December 14, 2020

Sheltering at Home

This story by Laurie Lewis is a finalist in the 2020 non-fiction writing competition, Alone in the Time of Covid-19

Perhaps – probably – I am fortunate to be, mostly, a loner. I am used to being alone and am more or less comfortable with that. But these few days have been bewildering. Assuming that I can stay healthy, I will turn ninety this summer.

About a week ago, in early March, I returned to Canada from my usual winter in Mexico. I left Oaxaca before any local Covid-19 outbreak, so I felt reasonably secure about my health. But I tried to avoid crowds as I travelled through three international airports to get home. Those airports were remarkable open, already saturated with empty fright-filled air.

One of my daughters met me at the Kingston airport, transported me home, fed me roast chicken and veggies with a glass of wine, and settled me into my big cozy bed. I took my poor dehydrated body into something resembling a sleep state. She stayed overnight on the fold-out couch and when I woke at about six she provided me with a cup of tea, bedside, before she left to go back to work. I was astounded by her efficiency, and by her willingness to put herself into the lock-down of isolation at her home some kilometers away.

I was also astounded when I looked in the mirror that morning. … My hair, thin and white, was standing up on end, electrified. Clearly, the dryness of the air in Mexico had parched me thoroughly, both inside and out, and my body needed help. Anyone would have laughed to see me, my hair standing on end as if I had been terrified by the sight of my own face. I no longer look like an aged Canadian female, the classic little old lady.  I look like some kind of zombie-creature, spiky white hair bristling from my head, my face a sandy desert of deep pathways and valleys.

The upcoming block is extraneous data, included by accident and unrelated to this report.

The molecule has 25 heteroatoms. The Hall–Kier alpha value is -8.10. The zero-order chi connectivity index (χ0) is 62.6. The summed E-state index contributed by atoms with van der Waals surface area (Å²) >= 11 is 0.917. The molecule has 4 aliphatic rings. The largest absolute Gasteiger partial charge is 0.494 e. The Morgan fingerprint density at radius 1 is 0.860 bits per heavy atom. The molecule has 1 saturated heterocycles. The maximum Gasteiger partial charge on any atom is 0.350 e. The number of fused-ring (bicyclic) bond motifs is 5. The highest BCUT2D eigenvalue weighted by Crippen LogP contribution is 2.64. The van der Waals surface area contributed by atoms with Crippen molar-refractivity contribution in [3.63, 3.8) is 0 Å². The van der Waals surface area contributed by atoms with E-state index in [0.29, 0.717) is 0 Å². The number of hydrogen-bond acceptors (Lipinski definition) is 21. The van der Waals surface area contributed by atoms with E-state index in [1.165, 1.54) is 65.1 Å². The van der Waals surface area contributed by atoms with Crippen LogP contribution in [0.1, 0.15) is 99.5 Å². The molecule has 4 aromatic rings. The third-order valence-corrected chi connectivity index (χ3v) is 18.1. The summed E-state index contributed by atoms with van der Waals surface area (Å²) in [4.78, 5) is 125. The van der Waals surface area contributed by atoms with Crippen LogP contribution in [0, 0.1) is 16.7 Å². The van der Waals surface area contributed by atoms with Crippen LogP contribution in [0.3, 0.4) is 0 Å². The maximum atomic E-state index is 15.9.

That was Tuesday, my first full day at home. I posted a sign on my apartment door: I will be in “self-isolation” for 14 days, of which this is day 1 2 3 4 .. etc. Please leave packages in front of the door. I included a phone number. Every morning I opened the door and circled the appropriate number. I wrote a note to myself as a reminder. I am remarkably efficient, I think. I put the note in the kitchen, near the teapot, to remind myself of  progress of this isolation period. I began to hydrate myself, drinking water, water, water. Parched, it seemed, and disoriented. Efficient. I was efficient, somehow, then.

I don’t know what happened to Wednesday. Perhaps there wasn’t one this week. On Thursday afternoon I sat on my seventh floor balcony in my cozy down jacket, bundled up against the weather for ten minutes. I drank tea and watched the city of Kingston shut down as I sat there. Four young people in shorts & T-shirts pranced at the traffic light at the corner at Johnson and Ontario, not yet practicing “social distancing”. The last sign of a carefree life. I hope they aren’t going to visit their parents this weekend.

Friday: I have been home for three days (I think). I need to focus somehow, and give myself a lift. So I have ordered some food delivered, planning for myself a “formal Friday”. I will dress-up for my solo dinner ... long black skirt, fitted black turtle neck because I am still cold, a bright satin vest, sparkly earrings. I’ll put on some makeup and try to calm my frizzy hair. I will have a glass of wine, and have a nice meal delivered from a local restaurant.